The iPad may not need a visible, all-dictating file system as we know it, but it damn well needs a filing system. This “post-PC device” depends on a PC, or on nasty workarounds like emailing or cloud services, to do what it’s supposedly replacing. (Unless literally all you do is read mail and browse. I’m pretty sure most of those people would like to write a document and file it away every once in a while too.) I get that this might be a lot to solve without repeating the failures of past systems, but it’s badly needed. If this isn’t addressed in iOS 5, one wonders what the priorities are in Cupertino.
[…] The iPhone is ultimately “still just a phone”. Most of the things it can do, like act as a bubble level or flute, is pure gravy; if your business didn’t buy it for you, you probably carry it to be reached and to mess around in Cut The Rope once in a while. The iPad is positioned directly as something that mostly replaces a laptop and is more powerful than the iPhone. The iPad is simply where the justified criticisms in the same iOS because of positioning really turn inconvenient.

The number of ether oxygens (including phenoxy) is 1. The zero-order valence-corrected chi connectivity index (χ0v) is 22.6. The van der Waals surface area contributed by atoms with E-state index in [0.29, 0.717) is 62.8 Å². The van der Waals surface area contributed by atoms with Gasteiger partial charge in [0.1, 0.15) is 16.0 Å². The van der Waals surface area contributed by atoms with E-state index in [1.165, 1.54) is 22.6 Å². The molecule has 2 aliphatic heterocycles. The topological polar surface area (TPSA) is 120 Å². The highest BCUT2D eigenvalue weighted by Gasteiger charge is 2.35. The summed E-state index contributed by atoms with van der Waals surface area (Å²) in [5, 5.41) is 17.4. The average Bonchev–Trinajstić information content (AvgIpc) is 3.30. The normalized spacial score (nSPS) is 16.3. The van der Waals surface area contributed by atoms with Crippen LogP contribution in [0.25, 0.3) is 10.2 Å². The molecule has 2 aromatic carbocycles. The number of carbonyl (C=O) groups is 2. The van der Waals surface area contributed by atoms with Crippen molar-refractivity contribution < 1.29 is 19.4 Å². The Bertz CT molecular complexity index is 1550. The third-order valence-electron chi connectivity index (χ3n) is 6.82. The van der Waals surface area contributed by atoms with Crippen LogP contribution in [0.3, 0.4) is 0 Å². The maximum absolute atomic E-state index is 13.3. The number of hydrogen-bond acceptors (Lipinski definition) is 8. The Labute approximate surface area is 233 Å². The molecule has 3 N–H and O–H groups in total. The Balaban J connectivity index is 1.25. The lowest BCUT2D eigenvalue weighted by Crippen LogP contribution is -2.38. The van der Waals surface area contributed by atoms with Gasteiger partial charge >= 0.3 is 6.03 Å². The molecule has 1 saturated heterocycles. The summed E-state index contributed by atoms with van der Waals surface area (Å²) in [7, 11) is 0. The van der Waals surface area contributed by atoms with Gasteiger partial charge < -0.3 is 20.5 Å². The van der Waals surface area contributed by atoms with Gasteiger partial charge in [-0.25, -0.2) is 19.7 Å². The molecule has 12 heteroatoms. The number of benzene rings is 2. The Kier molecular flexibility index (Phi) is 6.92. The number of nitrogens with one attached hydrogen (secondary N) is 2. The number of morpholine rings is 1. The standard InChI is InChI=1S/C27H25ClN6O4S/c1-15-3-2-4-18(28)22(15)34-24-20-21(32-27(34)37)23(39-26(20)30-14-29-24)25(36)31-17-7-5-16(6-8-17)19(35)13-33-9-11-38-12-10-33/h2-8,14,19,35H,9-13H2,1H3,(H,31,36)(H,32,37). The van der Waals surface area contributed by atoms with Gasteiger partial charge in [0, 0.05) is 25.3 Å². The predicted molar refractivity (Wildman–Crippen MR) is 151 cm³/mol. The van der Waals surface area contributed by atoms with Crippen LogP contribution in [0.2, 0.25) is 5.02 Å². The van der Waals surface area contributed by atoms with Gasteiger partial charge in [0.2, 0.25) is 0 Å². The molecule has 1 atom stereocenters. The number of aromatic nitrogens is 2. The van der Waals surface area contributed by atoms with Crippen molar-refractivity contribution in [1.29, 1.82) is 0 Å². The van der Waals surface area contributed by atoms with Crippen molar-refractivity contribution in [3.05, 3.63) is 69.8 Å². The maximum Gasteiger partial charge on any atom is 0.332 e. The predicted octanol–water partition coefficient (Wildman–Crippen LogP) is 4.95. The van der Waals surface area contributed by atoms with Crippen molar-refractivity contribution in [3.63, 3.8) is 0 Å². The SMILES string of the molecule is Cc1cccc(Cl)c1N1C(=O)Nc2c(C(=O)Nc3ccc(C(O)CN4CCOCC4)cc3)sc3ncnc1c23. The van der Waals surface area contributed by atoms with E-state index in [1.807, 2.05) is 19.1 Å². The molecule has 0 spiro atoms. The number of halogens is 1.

“What do you mean I can’t organize my documents in a uniform way? I might not like exactly how computers work, but that’s what they do for me. It’s why I use them.”
Screw the debate about Flash, 7″ screens or device heft. The best thing Apple can do to take it beyond today’s PC is to bring it closer to today’s PC. They already have the innovative parts. The successor to flawed organization isn’tno organization. It’s time to salvage from PCs what still works so well.
As i wrote a while back: pretending this problem doesn’t exist won’t cut it. Revisiting how the Newton did it might be a good place to start.